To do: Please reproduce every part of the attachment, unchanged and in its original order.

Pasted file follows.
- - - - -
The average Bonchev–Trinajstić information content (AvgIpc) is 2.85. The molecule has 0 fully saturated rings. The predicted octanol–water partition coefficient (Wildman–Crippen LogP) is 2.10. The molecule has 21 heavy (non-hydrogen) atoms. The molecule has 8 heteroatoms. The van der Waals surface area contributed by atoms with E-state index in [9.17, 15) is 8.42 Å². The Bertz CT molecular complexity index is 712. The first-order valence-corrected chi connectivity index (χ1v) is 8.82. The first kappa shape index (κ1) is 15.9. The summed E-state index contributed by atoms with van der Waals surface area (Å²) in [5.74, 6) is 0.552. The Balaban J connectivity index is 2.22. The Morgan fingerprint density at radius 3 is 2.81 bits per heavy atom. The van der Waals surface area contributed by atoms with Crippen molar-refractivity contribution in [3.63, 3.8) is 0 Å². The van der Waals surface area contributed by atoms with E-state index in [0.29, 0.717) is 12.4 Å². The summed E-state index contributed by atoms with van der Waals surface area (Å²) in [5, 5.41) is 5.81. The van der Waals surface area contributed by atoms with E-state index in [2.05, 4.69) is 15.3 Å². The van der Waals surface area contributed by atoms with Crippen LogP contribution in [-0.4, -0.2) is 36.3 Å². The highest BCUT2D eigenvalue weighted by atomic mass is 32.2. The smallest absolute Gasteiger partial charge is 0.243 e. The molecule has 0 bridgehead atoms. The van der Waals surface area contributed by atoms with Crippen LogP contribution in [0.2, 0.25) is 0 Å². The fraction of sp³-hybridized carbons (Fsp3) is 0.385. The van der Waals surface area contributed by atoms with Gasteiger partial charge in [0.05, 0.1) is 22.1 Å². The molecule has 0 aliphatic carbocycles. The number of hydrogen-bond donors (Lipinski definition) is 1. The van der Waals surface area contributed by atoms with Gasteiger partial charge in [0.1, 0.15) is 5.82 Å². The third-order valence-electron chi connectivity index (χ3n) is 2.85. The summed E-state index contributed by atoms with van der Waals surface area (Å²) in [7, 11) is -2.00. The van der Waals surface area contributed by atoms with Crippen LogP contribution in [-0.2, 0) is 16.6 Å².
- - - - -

The average Bonchev–Trinajstić information content (AvgIpc) is 2.85. The molecule has 0 fully saturated rings. The predicted octanol–water partition coefficient (Wildman–Crippen LogP) is 2.10. The molecule has 21 heavy (non-hydrogen) atoms. The molecule has 8 heteroatoms. The van der Waals surface area contributed by atoms with E-state index in [9.17, 15) is 8.42 Å². The Bertz CT molecular complexity index is 712. The first-order valence-corrected chi connectivity index (χ1v) is 8.82. The first kappa shape index (κ1) is 15.9. The summed E-state index contributed by atoms with van der Waals surface area (Å²) in [5.74, 6) is 0.552. The Balaban J connectivity index is 2.22. The Morgan fingerprint density at radius 3 is 2.81 bits per heavy atom. The van der Waals surface area contributed by atoms with Crippen molar-refractivity contribution in [3.63, 3.8) is 0 Å². The van der Waals surface area contributed by atoms with E-state index in [0.29, 0.717) is 12.4 Å². The summed E-state index contributed by atoms with van der Waals surface area (Å²) in [5, 5.41) is 5.81. The van der Waals surface area contributed by atoms with E-state index in [2.05, 4.69) is 15.3 Å². The van der Waals surface area contributed by atoms with Crippen LogP contribution in [-0.4, -0.2) is 36.3 Å². The highest BCUT2D eigenvalue weighted by atomic mass is 32.2. The smallest absolute Gasteiger partial charge is 0.243 e. The molecule has 0 bridgehead atoms. The van der Waals surface area contributed by atoms with Crippen LogP contribution in [0.2, 0.25) is 0 Å². The fraction of sp³-hybridized carbons (Fsp3) is 0.385. The van der Waals surface area contributed by atoms with Gasteiger partial charge in [0.05, 0.1) is 22.1 Å². The molecule has 0 aliphatic carbocycles. The number of hydrogen-bond donors (Lipinski definition) is 1. The van der Waals surface area contributed by atoms with Gasteiger partial charge in [0.1, 0.15) is 5.82 Å². The third-order valence-electron chi connectivity index (χ3n) is 2.85. The summed E-state index contributed by atoms with van der Waals surface area (Å²) in [7, 11) is -2.00. The van der Waals surface area contributed by atoms with Crippen LogP contribution in [-0.2, 0) is 16.6 Å².